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international bordercamp strasbourg

Immigrant workers and refugees

A contribution to the debate about freedom of movement

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14.Jun.02 - The text below is an outcome of a discussion during the preparation meeting in Strasbourg on June 29th. We did not try to produce a common political position, but to analyze two different approaches to a particular issue.

German activists' texts (leaflets, etc) mostly speak about refugees, French ones about immigrant workers. This seems to reflect a difference in objective situations. It is practically impossible to get even a rough idea of the proportion of refugees among the undocumented foreigners or those who are for some reason in a precarious situation. Apart from the fact that no statistics exist, a large number of persons are in intermediate situations. However, it is clear that asylum seekers are a minority among undocumented foreigners in France, notwithstanding the fact that their number has sharply increased recently (mostly because of the situation in Algeria). It is difficult to estimate the situation in Germany, and although much more people ask for asylum in Germany than in France, it seems to be not so different in general.

But there is a clear difference in the character of the main immigrants movements in the two countries. The French sans-papiers movement is principally a movement of immigrant workers while the German The Voice is explicitly a movement of asylum seekers and more or less the same is given for the German caravan-project. One reason could be the harsh proceeding in Germany against illegalized people, who - subsequently- cannot imagine to go to the public. The asylum seekers, in a status of temporary legality, can do, knowing that their status mostly will get lost after some months.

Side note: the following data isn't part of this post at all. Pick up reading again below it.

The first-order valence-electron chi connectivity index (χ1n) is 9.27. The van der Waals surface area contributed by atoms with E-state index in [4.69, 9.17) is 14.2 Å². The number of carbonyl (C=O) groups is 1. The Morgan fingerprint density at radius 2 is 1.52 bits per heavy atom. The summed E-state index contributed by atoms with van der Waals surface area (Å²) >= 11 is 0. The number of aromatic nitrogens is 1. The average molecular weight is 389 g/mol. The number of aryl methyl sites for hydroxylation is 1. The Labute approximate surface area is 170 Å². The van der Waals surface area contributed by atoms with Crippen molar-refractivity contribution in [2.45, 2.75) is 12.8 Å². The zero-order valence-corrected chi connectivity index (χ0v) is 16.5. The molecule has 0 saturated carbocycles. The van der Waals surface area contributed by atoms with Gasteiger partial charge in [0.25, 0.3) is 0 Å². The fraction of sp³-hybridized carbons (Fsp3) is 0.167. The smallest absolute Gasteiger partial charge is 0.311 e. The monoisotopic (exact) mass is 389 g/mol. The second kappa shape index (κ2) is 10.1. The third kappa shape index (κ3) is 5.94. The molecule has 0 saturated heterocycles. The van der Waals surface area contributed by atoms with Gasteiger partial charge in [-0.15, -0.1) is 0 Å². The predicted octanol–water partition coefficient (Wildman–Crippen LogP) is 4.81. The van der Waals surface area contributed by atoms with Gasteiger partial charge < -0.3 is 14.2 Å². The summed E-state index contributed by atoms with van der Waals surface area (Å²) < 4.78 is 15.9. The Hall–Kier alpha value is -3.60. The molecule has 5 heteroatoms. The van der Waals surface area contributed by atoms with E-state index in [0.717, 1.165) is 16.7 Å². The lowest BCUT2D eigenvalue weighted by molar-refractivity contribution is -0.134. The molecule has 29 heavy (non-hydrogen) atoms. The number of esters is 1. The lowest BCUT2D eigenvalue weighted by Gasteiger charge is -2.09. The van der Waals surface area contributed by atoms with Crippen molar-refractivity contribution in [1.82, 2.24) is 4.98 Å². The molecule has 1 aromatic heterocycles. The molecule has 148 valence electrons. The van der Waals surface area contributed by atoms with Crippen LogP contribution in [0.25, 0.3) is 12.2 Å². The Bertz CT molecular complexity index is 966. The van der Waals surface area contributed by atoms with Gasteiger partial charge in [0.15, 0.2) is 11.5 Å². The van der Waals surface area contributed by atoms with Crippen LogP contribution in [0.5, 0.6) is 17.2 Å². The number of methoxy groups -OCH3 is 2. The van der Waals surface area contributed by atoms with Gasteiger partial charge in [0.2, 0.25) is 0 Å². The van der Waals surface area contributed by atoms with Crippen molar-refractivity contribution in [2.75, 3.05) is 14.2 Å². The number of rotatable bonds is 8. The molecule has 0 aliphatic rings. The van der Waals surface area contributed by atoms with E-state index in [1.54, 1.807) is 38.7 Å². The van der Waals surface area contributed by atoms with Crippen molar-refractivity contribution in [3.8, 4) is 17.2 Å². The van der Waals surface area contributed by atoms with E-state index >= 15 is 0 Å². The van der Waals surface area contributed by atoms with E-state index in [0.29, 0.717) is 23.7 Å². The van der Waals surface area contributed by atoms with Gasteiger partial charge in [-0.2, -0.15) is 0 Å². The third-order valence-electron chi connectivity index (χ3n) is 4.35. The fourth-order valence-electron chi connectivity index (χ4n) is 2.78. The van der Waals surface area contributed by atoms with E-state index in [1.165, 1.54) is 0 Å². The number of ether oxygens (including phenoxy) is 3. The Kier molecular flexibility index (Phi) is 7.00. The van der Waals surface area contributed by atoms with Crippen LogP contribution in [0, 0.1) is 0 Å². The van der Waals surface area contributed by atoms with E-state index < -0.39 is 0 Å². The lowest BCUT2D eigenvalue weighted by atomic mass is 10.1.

We have spoken about France and Germany not only because these are our countries and we know the situation there better, but also because they seem to present two opposite typical cases. In Spain most immigrants and especially struggling immigrants are workers. Britain appears to be more like Germany in this respect.

The difference may also be a matter of political approach, this has to be discussed. One approach is to focus on political refugees as people who make the link between the struggles for freedom in their home country and the struggles in the country where they seek asylum. Another approach is complete freedom of movement.
These two approaches are not easy to conciliate. The second approach will lead to struggles for full equality of rights, for "economic" immigrants as well as for refugees. The first one refers much more to a global system of racist persecution and -sometimes tactically, sometimes seriously- it uses a human rights argumentation for a protection as well as for an accusation of the rich countries. Political asylum is seen in a broader sense including flight for "economic reasons", but the danger is given to admit the argument that "economic" refugees jeopardize the rights of the "true" asylum seekers, an argument which is widely used in France by the government, but also by NGOs.

During the opening event about freedom of movement at the 21st of July these differences should be pointed out. It is necessary, if we want to understand each other, to develop cooperation or also to know about limitations in the process of working together.